The Panama decision, and the ensuing review judgment, has put the legal system into a bit of a conundrum. While it is agreed that a step against corruption was definitely needed, the terms and conditions on which Sharif was ousted has set some legal predicaments for the Court; by putting a cumbersome burden on the Court to define dishonesty, it has also given leeway to Pakistan Muslim League-Nawaz (PML-N) for endless complaining.

One new ground was given by Pervaiz Rasheed, PML-N leader, who in an interview with The Nation, grieved that Nawaz Sharif was not given the right to appeal, a right given to even terrorists.

While a review judgement is in itself an appeal of sorts, Pervaiz Rasheed’s point of it being unfair is valid to the extent that the appeal is being heard by the same court and the same judges, so is not a very equitable relief. The Panama case, going straight to the SC, has been a point of contention for many familiar with the legal system, since it sets aside the tradition of the trial court being the evidence collector and the higher courts deciding technical questions of law on appeal; and opens a set of questions that the Court will now have to answer.

Moreover, the Court may have set more traps for itself in the review judgement, where it clarifies that Nawaz was not ousted just for iqama but also dishonesty. This bounds the Court to define dishonesty, and follow its precedents. As seen as in the case against Jehangir Tareen and Imran, where the Court has reserved judgement, the Panama Case has set about some very complicated legal concepts to follow through.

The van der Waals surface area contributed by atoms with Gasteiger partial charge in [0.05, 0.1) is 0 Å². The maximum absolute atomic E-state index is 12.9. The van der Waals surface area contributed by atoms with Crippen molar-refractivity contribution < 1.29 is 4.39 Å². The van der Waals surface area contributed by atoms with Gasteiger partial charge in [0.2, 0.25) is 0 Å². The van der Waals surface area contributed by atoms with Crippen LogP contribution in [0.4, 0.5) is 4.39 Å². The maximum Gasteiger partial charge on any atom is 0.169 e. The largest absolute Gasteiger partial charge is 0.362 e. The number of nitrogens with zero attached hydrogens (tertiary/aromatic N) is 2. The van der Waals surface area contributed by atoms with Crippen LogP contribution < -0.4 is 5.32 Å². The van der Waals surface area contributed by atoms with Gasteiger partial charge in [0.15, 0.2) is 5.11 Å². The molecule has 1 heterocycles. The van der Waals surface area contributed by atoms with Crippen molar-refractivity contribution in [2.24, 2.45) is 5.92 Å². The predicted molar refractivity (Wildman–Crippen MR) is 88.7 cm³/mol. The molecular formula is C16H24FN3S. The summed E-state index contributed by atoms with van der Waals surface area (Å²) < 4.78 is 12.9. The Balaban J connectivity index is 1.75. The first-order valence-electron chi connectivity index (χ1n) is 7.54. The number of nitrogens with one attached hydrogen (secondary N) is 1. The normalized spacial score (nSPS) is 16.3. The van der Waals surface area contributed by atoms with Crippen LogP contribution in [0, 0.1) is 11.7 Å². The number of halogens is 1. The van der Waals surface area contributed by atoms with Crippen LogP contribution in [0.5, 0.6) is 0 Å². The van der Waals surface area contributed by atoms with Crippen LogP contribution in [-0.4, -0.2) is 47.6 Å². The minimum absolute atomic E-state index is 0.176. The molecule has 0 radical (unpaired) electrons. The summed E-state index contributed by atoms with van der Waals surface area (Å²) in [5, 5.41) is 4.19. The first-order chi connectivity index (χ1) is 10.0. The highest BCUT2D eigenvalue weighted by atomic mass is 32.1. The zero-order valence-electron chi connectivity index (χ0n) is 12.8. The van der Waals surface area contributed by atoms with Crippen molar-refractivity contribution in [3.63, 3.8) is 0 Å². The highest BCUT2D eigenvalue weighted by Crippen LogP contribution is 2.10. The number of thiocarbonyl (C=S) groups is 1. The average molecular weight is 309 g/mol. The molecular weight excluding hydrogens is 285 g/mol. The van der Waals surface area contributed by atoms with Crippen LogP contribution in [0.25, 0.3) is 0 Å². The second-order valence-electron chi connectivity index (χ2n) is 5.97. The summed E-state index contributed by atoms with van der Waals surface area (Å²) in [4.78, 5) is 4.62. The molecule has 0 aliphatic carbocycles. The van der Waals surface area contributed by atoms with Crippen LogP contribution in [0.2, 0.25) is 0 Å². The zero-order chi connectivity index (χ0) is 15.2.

While the judgement has given fodder for Nawaz to complain, the PML-N has gone above and beyond just grieving on a decision, and have dangerously crossed the territory of contempt of court. Pervaiz Rasheed reassures that PML-N’s reservations are only against this particular verdict and were not meant to question the ability of the apex court to deliver justice. However, this statement by Pervaiz Rasheed is a misrepresentation of the outright delegitimising challenges to the Court posed by Nawaz and Maryam. Pervaiz Rasheed himself continues to contradict his stance in the same interview, when provides the very weak justification of Hussain and Hassan Nawaz not following legal orders by saying they did not trust the system.

Thus, though the Panama Judgement may have set difficult precedents, PML-N’s direct threats to the law, and now pitiful excuses for the absence of the ex-Prime Minister’s sons, on behalf of Pervaiz Rasheed, are no way acceptable.